The last way social media creates an environment of injustice and dysfunction is by “[deputizing] everyone to administer justice with no due process”. Social media is like “the Wild West, with no accountability for vigilantes” for real-world consequences like lost jobs and shame-induced suicide. Haidt says,
“When our public square is governed by mob dynamics unrestrained by due process, we don’t get justice and inclusion; we get a society that ignores context, proportionality, mercy, and truth.”
Haidt says we live in an age of “structural stupidity” – organic structures that feed and get fat off confirmation bias. While “the most reliable cure for confirmation bias is interaction with people who don’t share your beliefs”, social media allows us to insulate ourselves into small incestual families. As with incestual families, developmental abnormalities proliferate.
Haidt cites John Stuart Mill for the proposition that “He who knows only his own side of the case, knows little of that,” and added advice to seek out conflicting views “from persons who actually believe them.” Real interaction with people who think differently and disagree with us makes us smarter and wiser about the things we believe. People who block out and silence opposing voices, likewise, “make themselves stupider” says Haidt.
I find agreement on this from Scripture: “The one who states his case first seems right, until the other comes and examines him” (Prov. 18:17); and “Iron sharpens iron”. (Proverbs 27:17) As if we need a higher authority on these points.
We have done much better in the past of maintaining the “delicate balance” of constitutional, social and institutional “settings” to prevent ideological uniformity, says Haidt. Freedom of speech, due process, and counterbalancing houses of government were baked into the structure of government. Universities were once a free marketplace of ideas, any and all.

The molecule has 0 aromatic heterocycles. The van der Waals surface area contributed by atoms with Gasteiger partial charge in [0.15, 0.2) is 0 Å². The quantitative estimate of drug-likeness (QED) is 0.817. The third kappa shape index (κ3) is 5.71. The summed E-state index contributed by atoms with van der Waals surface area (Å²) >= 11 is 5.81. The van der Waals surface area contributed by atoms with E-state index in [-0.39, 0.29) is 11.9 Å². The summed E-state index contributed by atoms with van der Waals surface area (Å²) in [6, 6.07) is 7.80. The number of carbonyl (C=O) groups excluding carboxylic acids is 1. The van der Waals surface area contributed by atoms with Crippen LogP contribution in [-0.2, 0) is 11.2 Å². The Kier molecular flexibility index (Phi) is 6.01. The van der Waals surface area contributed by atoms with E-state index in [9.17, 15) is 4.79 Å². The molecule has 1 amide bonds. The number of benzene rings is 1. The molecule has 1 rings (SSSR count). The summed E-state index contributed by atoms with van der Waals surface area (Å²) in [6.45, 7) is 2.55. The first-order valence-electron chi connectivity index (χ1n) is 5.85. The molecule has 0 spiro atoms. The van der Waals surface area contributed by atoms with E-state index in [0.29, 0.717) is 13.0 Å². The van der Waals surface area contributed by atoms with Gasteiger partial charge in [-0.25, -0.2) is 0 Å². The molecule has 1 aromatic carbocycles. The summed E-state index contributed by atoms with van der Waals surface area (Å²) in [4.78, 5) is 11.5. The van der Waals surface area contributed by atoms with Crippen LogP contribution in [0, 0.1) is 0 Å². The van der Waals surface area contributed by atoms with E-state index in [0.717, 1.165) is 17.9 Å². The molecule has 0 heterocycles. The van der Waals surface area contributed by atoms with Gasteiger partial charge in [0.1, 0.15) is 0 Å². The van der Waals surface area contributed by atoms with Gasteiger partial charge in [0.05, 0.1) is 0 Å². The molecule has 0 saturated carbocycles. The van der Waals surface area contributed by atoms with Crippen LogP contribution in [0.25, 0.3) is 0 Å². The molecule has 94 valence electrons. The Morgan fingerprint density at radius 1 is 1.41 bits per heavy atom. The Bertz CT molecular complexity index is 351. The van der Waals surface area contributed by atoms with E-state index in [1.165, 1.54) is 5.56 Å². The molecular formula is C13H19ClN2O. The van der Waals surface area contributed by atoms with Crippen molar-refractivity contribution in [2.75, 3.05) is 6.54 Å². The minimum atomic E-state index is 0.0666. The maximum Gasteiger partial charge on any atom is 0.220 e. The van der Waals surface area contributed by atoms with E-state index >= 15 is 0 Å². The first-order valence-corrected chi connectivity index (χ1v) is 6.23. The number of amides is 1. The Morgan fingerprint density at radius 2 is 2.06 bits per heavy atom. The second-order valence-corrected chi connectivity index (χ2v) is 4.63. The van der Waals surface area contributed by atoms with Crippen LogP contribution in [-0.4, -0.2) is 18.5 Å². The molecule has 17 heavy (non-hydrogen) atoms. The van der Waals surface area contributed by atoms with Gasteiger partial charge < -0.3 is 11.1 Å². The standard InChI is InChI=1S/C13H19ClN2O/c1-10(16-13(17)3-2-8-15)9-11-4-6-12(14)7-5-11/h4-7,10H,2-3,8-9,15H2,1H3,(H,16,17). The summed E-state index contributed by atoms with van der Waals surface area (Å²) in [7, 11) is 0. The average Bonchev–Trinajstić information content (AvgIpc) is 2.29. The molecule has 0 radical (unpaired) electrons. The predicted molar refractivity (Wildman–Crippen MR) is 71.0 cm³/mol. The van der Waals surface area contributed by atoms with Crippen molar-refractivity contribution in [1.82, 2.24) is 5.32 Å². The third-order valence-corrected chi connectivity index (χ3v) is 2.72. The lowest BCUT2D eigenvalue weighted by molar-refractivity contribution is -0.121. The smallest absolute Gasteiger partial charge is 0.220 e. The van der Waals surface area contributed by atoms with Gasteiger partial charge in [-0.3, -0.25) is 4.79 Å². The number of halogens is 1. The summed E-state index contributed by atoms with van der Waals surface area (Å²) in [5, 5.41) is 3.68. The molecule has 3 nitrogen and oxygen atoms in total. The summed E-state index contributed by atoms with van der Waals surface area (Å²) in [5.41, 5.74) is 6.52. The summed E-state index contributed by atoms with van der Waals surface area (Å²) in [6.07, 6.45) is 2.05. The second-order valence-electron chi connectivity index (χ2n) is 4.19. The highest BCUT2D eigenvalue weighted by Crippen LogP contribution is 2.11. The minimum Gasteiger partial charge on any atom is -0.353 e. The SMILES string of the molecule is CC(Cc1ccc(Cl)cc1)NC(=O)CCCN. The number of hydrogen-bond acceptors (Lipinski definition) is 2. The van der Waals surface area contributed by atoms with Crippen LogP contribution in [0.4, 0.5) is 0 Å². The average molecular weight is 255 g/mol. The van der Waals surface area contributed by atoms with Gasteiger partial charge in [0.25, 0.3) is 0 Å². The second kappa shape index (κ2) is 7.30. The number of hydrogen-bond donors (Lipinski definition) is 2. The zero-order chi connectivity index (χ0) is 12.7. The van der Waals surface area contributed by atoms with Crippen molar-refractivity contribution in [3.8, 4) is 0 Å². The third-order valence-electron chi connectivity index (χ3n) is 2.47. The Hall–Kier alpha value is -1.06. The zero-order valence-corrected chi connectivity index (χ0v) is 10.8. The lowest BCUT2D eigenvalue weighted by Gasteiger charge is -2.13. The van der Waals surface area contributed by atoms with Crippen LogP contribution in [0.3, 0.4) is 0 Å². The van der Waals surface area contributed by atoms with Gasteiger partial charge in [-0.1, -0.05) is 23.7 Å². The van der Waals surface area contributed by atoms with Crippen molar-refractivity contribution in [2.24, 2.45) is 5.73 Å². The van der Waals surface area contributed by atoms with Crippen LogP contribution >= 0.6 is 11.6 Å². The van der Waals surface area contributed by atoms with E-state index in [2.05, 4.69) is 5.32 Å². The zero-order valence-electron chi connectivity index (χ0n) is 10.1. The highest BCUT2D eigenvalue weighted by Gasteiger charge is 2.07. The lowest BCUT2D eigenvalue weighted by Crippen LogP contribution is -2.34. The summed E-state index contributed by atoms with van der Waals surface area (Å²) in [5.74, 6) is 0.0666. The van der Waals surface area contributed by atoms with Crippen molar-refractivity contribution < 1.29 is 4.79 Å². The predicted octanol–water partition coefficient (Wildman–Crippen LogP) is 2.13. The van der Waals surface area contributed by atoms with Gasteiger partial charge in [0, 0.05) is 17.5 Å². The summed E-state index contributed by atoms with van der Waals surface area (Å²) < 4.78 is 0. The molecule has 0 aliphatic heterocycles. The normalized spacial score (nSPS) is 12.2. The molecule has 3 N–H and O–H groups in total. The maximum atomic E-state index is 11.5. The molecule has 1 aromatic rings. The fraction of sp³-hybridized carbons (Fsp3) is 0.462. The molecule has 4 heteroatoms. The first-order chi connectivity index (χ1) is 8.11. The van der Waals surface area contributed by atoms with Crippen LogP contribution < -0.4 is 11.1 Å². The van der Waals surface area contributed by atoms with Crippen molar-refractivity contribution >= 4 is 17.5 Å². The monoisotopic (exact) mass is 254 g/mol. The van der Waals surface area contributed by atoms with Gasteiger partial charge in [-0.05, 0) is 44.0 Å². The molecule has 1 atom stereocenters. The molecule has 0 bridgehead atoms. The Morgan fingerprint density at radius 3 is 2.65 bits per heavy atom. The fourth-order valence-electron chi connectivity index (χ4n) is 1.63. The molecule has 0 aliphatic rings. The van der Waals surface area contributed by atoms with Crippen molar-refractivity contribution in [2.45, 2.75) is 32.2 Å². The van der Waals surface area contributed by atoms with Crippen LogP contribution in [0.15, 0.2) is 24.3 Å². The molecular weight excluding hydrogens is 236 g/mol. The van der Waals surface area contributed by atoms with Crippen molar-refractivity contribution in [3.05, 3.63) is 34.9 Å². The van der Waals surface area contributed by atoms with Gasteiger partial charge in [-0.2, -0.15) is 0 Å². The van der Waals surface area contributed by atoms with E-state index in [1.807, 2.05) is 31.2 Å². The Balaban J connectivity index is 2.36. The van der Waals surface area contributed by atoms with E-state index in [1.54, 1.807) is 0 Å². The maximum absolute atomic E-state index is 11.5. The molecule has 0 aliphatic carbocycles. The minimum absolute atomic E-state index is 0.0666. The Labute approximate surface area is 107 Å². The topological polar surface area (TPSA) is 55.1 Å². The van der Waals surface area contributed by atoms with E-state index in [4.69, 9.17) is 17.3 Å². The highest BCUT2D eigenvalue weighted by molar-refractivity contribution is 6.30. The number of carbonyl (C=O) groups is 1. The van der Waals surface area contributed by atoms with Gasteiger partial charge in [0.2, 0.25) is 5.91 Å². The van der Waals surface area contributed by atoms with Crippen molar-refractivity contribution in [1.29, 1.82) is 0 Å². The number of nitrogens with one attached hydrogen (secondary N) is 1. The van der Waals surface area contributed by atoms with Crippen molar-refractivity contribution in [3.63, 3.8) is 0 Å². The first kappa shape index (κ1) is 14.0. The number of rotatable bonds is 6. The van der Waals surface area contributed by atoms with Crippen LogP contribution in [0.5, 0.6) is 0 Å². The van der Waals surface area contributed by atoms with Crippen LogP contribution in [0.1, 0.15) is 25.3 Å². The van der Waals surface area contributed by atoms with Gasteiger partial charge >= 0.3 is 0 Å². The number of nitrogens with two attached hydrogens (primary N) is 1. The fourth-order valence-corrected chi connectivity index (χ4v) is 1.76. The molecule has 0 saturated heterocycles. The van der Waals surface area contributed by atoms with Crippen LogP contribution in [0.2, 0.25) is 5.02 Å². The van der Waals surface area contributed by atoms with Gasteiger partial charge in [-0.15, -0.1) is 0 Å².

Implicit is the assumption that ideological nonconformity is healthy. Any diet limited to certain foods, beneficial as they are, is ultimately unhealthy and detrimental.
In very recent years those “universities, scholarly associations, creative industries, and political organizations at every level (national, state, and local) have fallen victim to the chronic fear of reprisal, and we have gotten “stupider en masse” as a result, says Haidt. “[N]ew behavioral norms backed by new policies” crystalized “seemingly overnight”. Haidt summarizes the changes this way:
“The new omnipresence of enhanced-virality social media meant that a single word uttered by a professor, leader, or journalist, even if spoken with positive intent, could lead to a social-media firestorm, triggering an immediate dismissal or a drawn-out investigation by the institution. Participants in our key institutions began self-censoring to an unhealthy degree, holding back critiques of policies and ideas—even those presented in class by their students—that they believed to be ill-supported or wrong.”